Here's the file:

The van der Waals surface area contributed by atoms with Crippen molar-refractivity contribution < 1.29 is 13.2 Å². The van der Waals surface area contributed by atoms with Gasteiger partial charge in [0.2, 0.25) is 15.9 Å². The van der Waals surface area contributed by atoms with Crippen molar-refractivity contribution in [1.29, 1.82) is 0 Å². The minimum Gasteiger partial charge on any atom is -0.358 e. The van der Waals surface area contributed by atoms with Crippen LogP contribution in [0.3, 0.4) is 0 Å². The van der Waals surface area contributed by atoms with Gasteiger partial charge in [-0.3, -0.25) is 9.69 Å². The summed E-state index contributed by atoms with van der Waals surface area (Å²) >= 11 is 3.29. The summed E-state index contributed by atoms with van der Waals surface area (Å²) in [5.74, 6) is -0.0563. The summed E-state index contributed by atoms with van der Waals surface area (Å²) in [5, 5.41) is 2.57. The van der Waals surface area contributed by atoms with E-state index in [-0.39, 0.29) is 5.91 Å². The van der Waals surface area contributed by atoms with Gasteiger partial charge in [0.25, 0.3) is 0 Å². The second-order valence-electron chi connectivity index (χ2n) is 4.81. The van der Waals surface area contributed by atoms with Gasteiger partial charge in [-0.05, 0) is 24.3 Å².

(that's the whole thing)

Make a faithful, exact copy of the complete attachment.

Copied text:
The van der Waals surface area contributed by atoms with Crippen molar-refractivity contribution < 1.29 is 13.2 Å². The van der Waals surface area contributed by atoms with Gasteiger partial charge in [0.2, 0.25) is 15.9 Å². The van der Waals surface area contributed by atoms with Crippen molar-refractivity contribution in [1.29, 1.82) is 0 Å². The minimum Gasteiger partial charge on any atom is -0.358 e. The van der Waals surface area contributed by atoms with Crippen LogP contribution in [0.3, 0.4) is 0 Å². The van der Waals surface area contributed by atoms with Gasteiger partial charge in [-0.3, -0.25) is 9.69 Å². The summed E-state index contributed by atoms with van der Waals surface area (Å²) >= 11 is 3.29. The summed E-state index contributed by atoms with van der Waals surface area (Å²) in [5.74, 6) is -0.0563. The summed E-state index contributed by atoms with van der Waals surface area (Å²) in [5, 5.41) is 2.57. The van der Waals surface area contributed by atoms with E-state index in [-0.39, 0.29) is 5.91 Å². The van der Waals surface area contributed by atoms with Gasteiger partial charge in [0.25, 0.3) is 0 Å². The second-order valence-electron chi connectivity index (χ2n) is 4.81. The van der Waals surface area contributed by atoms with Gasteiger partial charge in [-0.05, 0) is 24.3 Å².